Any boat that travels longer distances needs a method of steering to allow the crew to attend to tasks like using the head, making lunch or just coiling lines. Since I sail singlehanded a lot, this is one of my most important pieces of equipment. I could do without all the other instruments except the compass, although I like having them. I have an old Raymarine ST5000 autopilot which is still working fine after 18 years.
There are several different ways an autopilot can control the helm. The simplest and cheapest type is the Tiller Pilot, suitable for small boats with tiller steering. I have used one of these on boats up to 33 feet, and the performance was quite good. Only in a steep following sea did it have trouble keeping up. Because they are exposed to the weather and have removable connections, they suffer more from wear and tear than other types.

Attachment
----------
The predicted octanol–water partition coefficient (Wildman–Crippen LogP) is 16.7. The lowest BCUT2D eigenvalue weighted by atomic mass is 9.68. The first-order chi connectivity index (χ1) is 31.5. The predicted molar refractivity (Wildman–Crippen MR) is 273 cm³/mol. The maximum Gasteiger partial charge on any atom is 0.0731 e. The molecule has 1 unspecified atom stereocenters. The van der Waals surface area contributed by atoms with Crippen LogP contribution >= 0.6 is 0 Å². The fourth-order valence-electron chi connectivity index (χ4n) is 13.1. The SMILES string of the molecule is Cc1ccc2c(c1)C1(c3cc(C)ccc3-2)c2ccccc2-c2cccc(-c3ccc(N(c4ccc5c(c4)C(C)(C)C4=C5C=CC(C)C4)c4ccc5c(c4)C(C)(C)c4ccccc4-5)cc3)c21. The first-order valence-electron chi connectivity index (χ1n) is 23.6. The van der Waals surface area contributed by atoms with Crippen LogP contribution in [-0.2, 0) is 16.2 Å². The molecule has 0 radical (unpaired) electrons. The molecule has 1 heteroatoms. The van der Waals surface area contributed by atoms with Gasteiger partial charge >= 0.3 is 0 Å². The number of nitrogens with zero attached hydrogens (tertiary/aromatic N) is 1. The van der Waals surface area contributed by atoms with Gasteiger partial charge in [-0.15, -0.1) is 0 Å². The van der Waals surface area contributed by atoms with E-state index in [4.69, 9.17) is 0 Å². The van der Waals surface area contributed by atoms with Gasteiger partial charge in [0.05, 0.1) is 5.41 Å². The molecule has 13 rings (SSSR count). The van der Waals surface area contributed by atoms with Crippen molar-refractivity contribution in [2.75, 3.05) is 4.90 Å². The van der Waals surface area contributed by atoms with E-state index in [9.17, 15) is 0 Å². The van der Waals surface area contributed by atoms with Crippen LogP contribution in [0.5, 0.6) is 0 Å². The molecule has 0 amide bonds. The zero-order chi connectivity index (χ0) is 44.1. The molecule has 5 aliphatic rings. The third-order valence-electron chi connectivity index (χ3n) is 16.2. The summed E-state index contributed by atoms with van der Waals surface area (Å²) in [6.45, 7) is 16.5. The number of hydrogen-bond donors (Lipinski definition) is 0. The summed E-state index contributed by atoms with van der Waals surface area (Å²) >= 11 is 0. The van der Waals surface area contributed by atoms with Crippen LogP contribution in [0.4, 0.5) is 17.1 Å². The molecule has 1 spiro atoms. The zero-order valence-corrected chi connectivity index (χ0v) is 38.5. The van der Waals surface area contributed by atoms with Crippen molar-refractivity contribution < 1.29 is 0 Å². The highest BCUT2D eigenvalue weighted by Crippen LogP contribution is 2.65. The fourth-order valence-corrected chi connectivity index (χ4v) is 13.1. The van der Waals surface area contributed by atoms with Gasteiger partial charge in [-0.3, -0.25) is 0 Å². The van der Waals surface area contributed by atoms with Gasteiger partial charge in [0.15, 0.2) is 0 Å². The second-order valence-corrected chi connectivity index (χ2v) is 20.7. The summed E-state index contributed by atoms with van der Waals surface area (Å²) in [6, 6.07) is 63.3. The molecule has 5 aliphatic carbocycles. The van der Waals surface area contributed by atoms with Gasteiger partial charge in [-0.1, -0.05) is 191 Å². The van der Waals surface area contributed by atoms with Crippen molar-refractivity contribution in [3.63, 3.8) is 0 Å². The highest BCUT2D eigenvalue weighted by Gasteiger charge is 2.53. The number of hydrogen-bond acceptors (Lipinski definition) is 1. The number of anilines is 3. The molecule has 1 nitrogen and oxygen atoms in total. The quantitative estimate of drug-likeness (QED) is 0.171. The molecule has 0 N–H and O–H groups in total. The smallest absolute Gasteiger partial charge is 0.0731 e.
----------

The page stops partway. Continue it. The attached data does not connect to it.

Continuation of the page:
Next up is the Wheel Pilot drive, typically used on smaller sailboats with wheel steering. They are fairly easy to install, but you must manually engage and disengage the drive clutch. We once struck a log because it took a novice helmsman too long to disconnect the pilot.
Finally, my preference is a Below Decks drive. These may be electric linear, electric rotary or hydraulic. The drive need not be made by the same company as the control head. Some companies make only the drive unit.
Raymarine EV-200 control unit without drive:
Raymarine Type 1 Linear Drive
Raymarine EV-200 including Type 1 Drive